EMPLOYMENT AND INDUSTRIAL LAW – termination – statutory rights – unfair dismissal – employee dismissed for failure to comply with employer’s requirement to be vaccinated against COVID-19-whether the requirement to become vaccinated against COVID-19 was a lawful and reasonable direction- whether dismissal otherwise harsh, unreasonable or unjust.
Industrial Relations Act 1996 (NSW); Work Health and Safety Act 2011 (NSW).
Vanderstock v Victoria  HCA 30
Constitutional law (Cth) – duties of excise – exclusive power of Commonwealth Parliament – scope and operation of s 90 of Constitution – where s 7(1) of Zero and Low Emission Vehicle Distance-based Charge Act 2021 (Vic) ("ZLEV Charge Act") purported to oblige registered operator of zero or low emissions vehicle ("ZLEV") to pay charge for use of ZLEV on "specified roads" ("ZLEV charge") – where "specified roads" defined to include all roads in Victoria and elsewhere in Australia over which public has right of way – Where ZLEV charge a debt due by registered operator to Victoria – where question of law stated for opinion of Full Court as to whether s 7(1) of ZLEV Charge Act invalid for imposing duty of excise within meaning of s 90 of Constitution – whether ZLEV charge properly characterised as tax on goods – whether definition of duty of excise stated in Capital Duplicators Pty Ltd v Australian Capital Territory [No 2] (1993) 178 CLR 561 and Ha v New South Wales (1997) 189 CLR 465 as tax on production, manufacture, sale or distribution of goods exhaustive or descriptive – where application for leave to reopen Capital Duplicators [No 2] and Ha refused – whether inland tax on goods imposed at stage of consumption answers description of duty of excise – whether Dickenson's Arcade Pty Ltd v Tasmania (1974) 130 CLR 177 should be reopened and overruled.
Words and phrases – "affect goods as articles of commerce", "articles of commerce", "close relation to goods", "commodities", "constitutional fact", "consumer", "consumption", "consumption tax", "criterion of liability", "dealing in goods", "direct tax", "distance-based charge", "distribution", "duty of customs", "duty of excise", "electric vehicle", "excise", "exclusive power", "imposts on goods", "incidence of tax", "indirect tax", "inland tax on goods", "manufacture", "markets in goods", "natural tendency", "point of consumption", "point of receipt by the consumer", "price of goods", "production", "sales tax", "stage of consumption", "stream of production and distribution", "tax on commodities", "tax on consumption", "tax on distribution", "tax on goods", "tax on manufacture", "tax on production", "tax on sale of goods", "tendency to depress demand for goods", "trading tax", "zero or low emissions vehicle".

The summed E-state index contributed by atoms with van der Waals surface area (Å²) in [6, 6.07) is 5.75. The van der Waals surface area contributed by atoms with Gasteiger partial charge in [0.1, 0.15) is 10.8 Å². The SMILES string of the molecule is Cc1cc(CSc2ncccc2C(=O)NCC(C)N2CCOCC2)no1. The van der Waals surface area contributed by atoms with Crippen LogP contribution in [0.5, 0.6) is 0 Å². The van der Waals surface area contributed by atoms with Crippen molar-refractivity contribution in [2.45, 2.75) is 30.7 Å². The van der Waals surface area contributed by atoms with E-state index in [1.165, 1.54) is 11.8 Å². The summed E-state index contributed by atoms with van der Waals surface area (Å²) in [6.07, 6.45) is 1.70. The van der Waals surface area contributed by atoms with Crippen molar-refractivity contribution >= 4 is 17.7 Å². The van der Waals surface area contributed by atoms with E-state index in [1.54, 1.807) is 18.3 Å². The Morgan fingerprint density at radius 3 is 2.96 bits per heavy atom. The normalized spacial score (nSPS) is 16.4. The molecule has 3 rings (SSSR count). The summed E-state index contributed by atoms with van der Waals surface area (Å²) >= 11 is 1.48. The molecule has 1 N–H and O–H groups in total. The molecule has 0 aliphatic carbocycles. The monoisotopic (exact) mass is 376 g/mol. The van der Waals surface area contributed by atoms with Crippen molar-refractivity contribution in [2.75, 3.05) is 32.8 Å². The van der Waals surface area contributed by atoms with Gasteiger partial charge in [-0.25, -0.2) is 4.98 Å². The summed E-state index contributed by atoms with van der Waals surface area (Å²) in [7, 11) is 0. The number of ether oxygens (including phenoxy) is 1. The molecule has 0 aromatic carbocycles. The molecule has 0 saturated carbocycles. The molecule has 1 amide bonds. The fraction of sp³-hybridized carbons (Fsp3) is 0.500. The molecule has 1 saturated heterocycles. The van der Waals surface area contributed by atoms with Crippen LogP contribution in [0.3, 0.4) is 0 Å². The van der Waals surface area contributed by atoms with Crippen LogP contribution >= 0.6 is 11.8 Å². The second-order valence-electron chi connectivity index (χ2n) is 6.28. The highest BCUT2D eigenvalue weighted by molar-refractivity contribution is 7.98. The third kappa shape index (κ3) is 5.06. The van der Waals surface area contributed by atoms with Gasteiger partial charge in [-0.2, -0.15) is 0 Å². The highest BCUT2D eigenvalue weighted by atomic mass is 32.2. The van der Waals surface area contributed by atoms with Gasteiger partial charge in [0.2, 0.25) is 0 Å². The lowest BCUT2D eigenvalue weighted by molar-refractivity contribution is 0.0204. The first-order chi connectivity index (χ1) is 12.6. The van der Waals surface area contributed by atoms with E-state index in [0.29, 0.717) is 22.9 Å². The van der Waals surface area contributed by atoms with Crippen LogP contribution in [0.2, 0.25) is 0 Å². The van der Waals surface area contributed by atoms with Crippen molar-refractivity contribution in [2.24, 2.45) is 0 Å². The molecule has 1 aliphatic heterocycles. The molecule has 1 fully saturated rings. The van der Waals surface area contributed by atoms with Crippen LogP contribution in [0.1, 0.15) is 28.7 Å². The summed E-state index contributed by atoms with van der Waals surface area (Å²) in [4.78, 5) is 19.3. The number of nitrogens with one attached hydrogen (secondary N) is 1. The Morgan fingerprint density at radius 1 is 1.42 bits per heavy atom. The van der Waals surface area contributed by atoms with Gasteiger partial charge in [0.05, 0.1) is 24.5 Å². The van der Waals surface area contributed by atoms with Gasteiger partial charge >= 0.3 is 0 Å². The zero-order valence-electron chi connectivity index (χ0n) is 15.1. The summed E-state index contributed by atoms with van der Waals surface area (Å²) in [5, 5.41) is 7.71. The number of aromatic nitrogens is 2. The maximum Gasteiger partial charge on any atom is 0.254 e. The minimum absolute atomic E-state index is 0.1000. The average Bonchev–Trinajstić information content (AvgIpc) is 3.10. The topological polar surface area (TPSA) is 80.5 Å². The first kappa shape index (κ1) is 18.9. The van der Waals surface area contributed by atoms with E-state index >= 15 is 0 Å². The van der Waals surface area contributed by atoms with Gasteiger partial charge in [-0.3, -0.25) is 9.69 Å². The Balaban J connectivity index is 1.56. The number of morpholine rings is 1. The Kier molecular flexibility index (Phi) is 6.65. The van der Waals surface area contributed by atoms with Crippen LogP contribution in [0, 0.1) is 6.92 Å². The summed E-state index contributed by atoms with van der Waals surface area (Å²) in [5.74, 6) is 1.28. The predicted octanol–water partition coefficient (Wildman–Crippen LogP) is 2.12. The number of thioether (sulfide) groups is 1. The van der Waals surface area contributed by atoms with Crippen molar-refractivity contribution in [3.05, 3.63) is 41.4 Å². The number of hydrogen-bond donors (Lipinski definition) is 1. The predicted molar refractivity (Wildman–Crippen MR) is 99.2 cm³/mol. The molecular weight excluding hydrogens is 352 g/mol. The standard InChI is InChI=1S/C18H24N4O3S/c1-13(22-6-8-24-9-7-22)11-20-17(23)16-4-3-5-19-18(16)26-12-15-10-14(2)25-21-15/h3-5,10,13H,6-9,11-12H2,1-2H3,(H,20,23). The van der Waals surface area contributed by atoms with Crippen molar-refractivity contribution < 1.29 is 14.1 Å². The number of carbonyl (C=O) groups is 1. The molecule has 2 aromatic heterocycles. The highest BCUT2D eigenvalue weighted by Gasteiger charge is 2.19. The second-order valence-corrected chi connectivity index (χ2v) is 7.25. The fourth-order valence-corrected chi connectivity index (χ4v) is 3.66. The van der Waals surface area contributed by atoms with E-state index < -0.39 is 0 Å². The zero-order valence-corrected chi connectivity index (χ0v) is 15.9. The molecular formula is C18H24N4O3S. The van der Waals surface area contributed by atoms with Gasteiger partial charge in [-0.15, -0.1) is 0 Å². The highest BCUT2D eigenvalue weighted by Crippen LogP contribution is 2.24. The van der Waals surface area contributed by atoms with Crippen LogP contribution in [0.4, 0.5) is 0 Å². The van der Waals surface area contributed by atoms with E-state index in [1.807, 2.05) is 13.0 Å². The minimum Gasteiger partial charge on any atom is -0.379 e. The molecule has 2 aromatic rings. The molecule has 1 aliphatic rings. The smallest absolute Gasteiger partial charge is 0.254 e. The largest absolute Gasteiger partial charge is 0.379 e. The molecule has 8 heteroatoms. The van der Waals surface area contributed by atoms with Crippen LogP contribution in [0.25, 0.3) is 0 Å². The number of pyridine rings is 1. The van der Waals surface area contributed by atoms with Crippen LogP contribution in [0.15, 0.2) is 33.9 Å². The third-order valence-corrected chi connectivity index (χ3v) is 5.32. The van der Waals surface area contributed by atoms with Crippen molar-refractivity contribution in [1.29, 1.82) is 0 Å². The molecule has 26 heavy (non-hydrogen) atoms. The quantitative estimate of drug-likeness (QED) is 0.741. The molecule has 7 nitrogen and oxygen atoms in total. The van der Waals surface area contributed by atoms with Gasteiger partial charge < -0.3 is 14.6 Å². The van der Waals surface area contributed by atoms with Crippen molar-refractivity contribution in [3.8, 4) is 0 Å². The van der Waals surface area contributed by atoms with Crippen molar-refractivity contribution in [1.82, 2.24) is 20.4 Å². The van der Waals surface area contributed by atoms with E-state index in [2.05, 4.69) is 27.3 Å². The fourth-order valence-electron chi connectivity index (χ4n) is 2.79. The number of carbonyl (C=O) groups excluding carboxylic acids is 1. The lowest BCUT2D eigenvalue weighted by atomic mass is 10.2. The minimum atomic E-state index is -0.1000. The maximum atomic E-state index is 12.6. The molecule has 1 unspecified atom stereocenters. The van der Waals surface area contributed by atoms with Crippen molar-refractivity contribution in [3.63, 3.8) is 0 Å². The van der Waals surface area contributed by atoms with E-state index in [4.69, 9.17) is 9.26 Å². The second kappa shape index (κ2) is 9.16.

Constitution, ss 51(ii), 51(iii), 53, 55, 86, 87, 88, 90, 92, 93, 109; Road Safety Act 1986 (Vic), s 3; Zero and Low Emission Vehicle Distance-based Charge Act 2021 (Vic), ss 3, 6, 7, 8, 9, 10, 11, 15, 18, 19.
Bailey v Commissioner of Police, NSW Police Force  NSWCATAD 275
ADMINISTRATIVE LAW – administrative review – Government information – whether overriding public interest against disclosure - confidential information – expectation of confidentiality.
Anti-Discrimination Act 1977 (NSW); Civil and Administrative Tribunal Act 2013 (NSW); Freedom of Information Act 1982 (Cth); Freedom of Information Act 1992 (WA); Government Information (Public Access) Act 2009 (NSW); Information Act 2002 (NT); Police Act 1990 (NSW); State Records Act 1998 (NSW).
O’Brien v Commissioner of Police, NSW Police Force  NSWCATAD 272
ADMINISTRATIVE REVIEW – application for firearms licence – whether not in the public interest for applicant to hold a licence – whether applicant has a mental illness – whether false and misleading information provided to the Commissioner – genuine belief of applicant.
Administrative Decisions Review Act 1997; Civil and Administrative Tribunal Act 2013; Firearms Act 1996.
Lawler v NSW Education Standards Authority  NSWCATAD 273
ADMINISTRATIVE LAW – Education Act – home schooling – registration – whether part-time home schooling registration permitted – whether requirements in key learning areas satisfied.
Civil and Administrative Tribunal Act 2013; Administrative Decisions Review Act 1997; Education Act 1990 (NSW).
Granville Hotel Operations Pty Ltd v Independent Liquor and Gaming Authority  NSWCA 248
ADMINISTRATIVE LAW – statutory construction – relevant considerations – Gaming Machines Act 2001 (NSW) ss 39-40 – Application for reduction of mandatory shutdown period – Whether Authority misconstrued Ministerial Guideline – whether the term “venues” in the Ministerial Guideline encompassed the singular – Whether Authority was wrong to reject application.
STATUTORY INTERPRETATION – Interpretation Act 1987 (NSW) s 8(c) – whether the Interpretation Act applies to Ministerial Guideline – interplay between common law rules on statutory interpretation and drafters of legislative instruments – courts drawing inferences as to likely intentions of drafters – whether the plural encompasses the singular.